Zimride is all about helping drivers sell their empty seats to passengers who are heading the same way. The most popular question we receive is “How much do Zimride drivers make?” We thought the best person to ask would be a driver straight from the Zimride community. Meet Lauren V, a Zimride driver from UC Santa Cruz, who has made $4,800 since she first started sharing her rides!
So, how can you make nearly five-thousand dollars on Zimride in a year? To be honest, I just figured out the Zim-ropes as I went along! Follow the lessons that I’ve learned and hopefully you’ll come up with tips ten times better than these that can make you even more gas cash than I made.
Timing is Everything
Post your ride offers really early. Try to post two weeks in advance of your trip – this will give you plenty of time to get passenger requests. If you take frequent trips Zimride now lets you add multiple dates for the same trip!
Stay in constant contact with your riders. Let them know exactly what they’ll need to know – your car’s make and model, the number of seats available, the price of the ride, round-trip or one-way, and pick-up and drop-off locations.
Discuss Every Tidbit
Can you fit extra luggage? Do you have a pet squirrel? Make sure to go over other requirements like luggage, pets, smoking, music preferences, and other things that are important to you and your riders.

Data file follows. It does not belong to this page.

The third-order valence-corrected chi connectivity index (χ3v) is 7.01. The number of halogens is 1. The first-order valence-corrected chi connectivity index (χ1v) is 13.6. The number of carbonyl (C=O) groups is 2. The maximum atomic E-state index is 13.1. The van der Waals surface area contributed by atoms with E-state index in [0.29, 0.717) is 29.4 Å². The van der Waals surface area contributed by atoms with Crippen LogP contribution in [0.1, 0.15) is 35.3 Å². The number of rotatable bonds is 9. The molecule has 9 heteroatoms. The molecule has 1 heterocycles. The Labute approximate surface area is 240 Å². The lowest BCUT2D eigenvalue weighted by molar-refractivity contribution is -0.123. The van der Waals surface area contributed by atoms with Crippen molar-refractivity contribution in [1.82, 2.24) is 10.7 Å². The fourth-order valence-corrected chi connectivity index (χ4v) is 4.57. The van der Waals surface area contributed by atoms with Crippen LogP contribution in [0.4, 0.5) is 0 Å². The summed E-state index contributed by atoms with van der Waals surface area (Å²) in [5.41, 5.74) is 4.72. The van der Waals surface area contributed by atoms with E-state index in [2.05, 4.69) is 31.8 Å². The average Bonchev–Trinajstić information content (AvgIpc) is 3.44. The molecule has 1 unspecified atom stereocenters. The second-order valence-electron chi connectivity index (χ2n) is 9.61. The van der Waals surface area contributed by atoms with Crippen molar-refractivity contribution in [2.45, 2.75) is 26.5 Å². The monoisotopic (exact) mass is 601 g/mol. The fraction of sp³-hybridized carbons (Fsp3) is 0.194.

Keep Your Passengers in the Loop
Definitely keep them updated if the departure time or anything else changes. Your passengers will feel secure and will be much more likely to stick with your ride. If they feel uncomfortable or do not hear from you before the trip they might question whether you’re a reliable driver and cancel their trip – it’s hard to make gas money with empty seats!
Accommodate Your Passengers
Your riders’ comfort equals gas money. Keep the atmosphere in the car easy-going and pleasant. You’ll get good reviews on your profile and these same riders may even want more rides from you in the future. A good driver also knows to adapt (sometimes, not always) to their passengers’ schedules.
Be open to making changes to your rides. Learn as you go along! Try to be as safe, flexible, and kind as possible before and during the trip.
Enjoy the Compensation
Most of the $4,800 went to gas money, but every trip I save a little to get my oil changes and other car maintenance. Some of that four-geez even went to road snacks. I haven’t paid for my own gas on a round-trip ride to SoCal in fifteen months. And let’s not forget – I’ve helped students and Santa Cruzan’s easily get where they need to go at super low prices, especially compared to plane expenses and train travel times.
A big thanks to Lauren for sharing her tips. Do you have any Zimride tips? Share them with us at email@example.com!
Your Zimride Crew